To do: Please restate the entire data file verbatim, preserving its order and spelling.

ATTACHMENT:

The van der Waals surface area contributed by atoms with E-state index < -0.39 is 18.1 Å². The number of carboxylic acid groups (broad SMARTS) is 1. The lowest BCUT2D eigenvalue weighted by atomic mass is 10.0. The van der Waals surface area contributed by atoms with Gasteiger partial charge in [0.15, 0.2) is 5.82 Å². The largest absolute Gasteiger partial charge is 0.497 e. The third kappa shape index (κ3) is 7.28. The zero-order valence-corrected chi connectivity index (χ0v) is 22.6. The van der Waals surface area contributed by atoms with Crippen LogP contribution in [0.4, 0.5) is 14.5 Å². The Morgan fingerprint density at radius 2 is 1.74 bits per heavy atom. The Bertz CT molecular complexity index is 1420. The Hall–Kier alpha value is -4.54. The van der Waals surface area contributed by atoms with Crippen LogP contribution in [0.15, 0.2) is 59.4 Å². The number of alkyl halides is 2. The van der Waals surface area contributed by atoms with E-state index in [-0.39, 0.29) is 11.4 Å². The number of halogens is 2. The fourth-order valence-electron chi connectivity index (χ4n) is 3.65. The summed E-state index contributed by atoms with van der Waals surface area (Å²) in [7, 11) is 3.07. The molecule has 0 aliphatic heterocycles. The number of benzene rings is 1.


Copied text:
The van der Waals surface area contributed by atoms with E-state index < -0.39 is 18.1 Å². The number of carboxylic acid groups (broad SMARTS) is 1. The lowest BCUT2D eigenvalue weighted by atomic mass is 10.0. The van der Waals surface area contributed by atoms with Gasteiger partial charge in [0.15, 0.2) is 5.82 Å². The largest absolute Gasteiger partial charge is 0.497 e. The third kappa shape index (κ3) is 7.28. The zero-order valence-corrected chi connectivity index (χ0v) is 22.6. The van der Waals surface area contributed by atoms with Crippen LogP contribution in [0.4, 0.5) is 14.5 Å². The Morgan fingerprint density at radius 2 is 1.74 bits per heavy atom. The Bertz CT molecular complexity index is 1420. The Hall–Kier alpha value is -4.54. The van der Waals surface area contributed by atoms with Crippen LogP contribution in [0.15, 0.2) is 59.4 Å². The number of alkyl halides is 2. The van der Waals surface area contributed by atoms with E-state index in [-0.39, 0.29) is 11.4 Å². The number of halogens is 2. The fourth-order valence-electron chi connectivity index (χ4n) is 3.65. The summed E-state index contributed by atoms with van der Waals surface area (Å²) in [7, 11) is 3.07. The molecule has 0 aliphatic heterocycles. The number of benzene rings is 1.